Creating art with coconut wood
As a country with a long standing tradition established around the coconut tree, Sri Lankans have had a few traditional uses for coconut wood from producing furniture and household items to using them in roofing as rafters.
Due to lack of regenerative tissues, the coconut tree does not increase in width with age and maintains a trunk diameter of 20cm to 30cm with an average height of 25 meters. The composition of the coconut timber is similar to conventional hardwood and performs well as a substitute for hardwood.
With a colour and texture quite similar to Mahogany yet with more fibrous grain, the colour of coconut wood ranges from golden to ebony with a multitude of freckles.
Although coconut timber was slighted by a generation of developers and wood-craftsmen who doubted its quality, coconut wood has proven to be tougher than many other varieties of hardwood in use and its freckled looks have won the hearts of many designers lately.
The unconventional characteristics of coconut timber used to limit its use in the production of basic kitchen utensils and roof rafters; yet, a new generation of Sri Lankan wooden craftsmen are expanding the horizons of coconut wood with the combination of creativity and new technology.
Today high- density coconut wood is widely used in structural construction in the form of coconut wood pillars, trusses, rafters, windows & door frames, coconut flooring, coconut tile decking, stairs & railings and floor joists while furniture manufacturers locally and globally have adopted coconut timber in various designs such as flooring and wall panelling in exteriors and interiors.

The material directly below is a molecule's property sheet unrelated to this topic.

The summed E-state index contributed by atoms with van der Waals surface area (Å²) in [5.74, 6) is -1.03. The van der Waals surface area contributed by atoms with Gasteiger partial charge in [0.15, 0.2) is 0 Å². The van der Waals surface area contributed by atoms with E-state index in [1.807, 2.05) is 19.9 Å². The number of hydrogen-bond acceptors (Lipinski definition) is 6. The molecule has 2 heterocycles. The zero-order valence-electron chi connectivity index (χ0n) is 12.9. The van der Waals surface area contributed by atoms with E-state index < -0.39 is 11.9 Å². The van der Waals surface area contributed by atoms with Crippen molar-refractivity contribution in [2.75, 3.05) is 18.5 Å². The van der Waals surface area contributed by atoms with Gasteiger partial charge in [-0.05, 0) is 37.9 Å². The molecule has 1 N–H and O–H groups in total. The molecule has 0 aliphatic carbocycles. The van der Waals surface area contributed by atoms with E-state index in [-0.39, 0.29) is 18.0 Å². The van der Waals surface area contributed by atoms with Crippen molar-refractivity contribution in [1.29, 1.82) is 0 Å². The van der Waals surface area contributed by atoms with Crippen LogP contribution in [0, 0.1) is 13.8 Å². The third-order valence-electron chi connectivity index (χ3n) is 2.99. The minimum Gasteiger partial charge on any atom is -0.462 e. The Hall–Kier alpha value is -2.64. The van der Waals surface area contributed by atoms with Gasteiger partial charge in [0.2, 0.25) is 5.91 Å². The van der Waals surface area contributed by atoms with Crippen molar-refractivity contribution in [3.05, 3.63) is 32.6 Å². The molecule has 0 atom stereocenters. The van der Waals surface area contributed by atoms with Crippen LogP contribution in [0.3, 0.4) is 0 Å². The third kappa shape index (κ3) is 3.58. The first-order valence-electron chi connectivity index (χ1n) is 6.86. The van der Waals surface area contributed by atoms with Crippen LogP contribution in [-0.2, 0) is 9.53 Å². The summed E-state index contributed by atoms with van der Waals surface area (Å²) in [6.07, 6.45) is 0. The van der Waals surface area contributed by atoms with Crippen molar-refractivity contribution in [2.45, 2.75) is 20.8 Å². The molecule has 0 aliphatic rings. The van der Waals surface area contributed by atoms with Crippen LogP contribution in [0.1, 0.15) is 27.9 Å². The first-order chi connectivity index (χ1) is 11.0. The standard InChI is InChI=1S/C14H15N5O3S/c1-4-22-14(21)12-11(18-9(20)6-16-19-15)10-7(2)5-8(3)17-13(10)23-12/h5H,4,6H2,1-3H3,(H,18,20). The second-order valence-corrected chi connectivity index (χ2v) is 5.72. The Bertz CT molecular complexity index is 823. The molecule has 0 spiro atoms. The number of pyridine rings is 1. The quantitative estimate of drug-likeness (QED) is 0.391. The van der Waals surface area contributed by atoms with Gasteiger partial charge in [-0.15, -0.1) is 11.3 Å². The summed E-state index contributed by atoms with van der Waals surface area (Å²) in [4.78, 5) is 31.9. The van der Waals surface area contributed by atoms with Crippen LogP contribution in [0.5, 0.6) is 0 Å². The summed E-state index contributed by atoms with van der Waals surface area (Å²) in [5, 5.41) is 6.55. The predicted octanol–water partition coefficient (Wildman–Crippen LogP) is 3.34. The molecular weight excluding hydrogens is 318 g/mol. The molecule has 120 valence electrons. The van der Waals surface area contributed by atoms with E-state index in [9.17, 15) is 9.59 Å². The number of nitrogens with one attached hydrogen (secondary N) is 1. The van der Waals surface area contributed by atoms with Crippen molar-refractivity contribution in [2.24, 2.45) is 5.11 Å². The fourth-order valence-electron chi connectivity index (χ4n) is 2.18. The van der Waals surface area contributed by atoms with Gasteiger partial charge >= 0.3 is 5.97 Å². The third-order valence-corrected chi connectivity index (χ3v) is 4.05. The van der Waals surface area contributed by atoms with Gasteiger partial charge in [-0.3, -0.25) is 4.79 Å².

In Sri Lanka, furniture makers are developing various functional and decorative items with coconut wood including modern and traditional furniture ranging from reclining chairs, ornamental stools and outdoor furniture to modern kitchen cabinets and contemporary dining room furniture, suitable for local and export markets.
Meanwhile coconut palm panels with enhanced natural freckles and colours are being celebrated across the world and are being utilised to its maximum by global designers, promoting green design technologies.
Coconut wood furniture and novelty items command premium prices in the export markets. Exporters are willing to buy high-quality and very attractive coconut wood products that include furniture, decorative interior walls, parquet floors, novelties and curio items like walking sticks, ash trays, hammer handles, egg cups, plates, bowls, vases and other items.
There are also products called composed panels produced from small-diameter coconut logs for use as inner cores for block boards and for small furniture items like small cabinets, trays and plant hangers.
However, back home in Sri Lanka, coconut timber is yet to reach the heights it has climbed in the global interior design and architecture circuits. While some local manufacturers are producing coconut wood furniture and handicraft aimed at global markets, most of Sri Lanka's coconut wood based products are exported as raw materials to be made into designer masterpieces abroad.
Experimenting with coconut wood and coconut shell is yet to be popular and dernier cri in Sri Lanka due to the prevalence of other hardwood like satin, teak and ebony in the market and lack of technology and knowledge on modern finishing techniques.
As coconut wood and other coconut-based material becomes the chic in furnishing and architecture, leading furniture designers like Nusa, Kirei, Omarno and Plyboo have come up with innovative designs and methods to incorporate coconut wood and coconut shells into modern home designs, setting precedence to a host of global designers to maximize the use of coconut tree.
Coconut wood has properties that make it ideal for furniture & handicraft. With effective promotion of coconut as a new "exotic" material for furniture, it can potentially have a high share of domestic and world markets.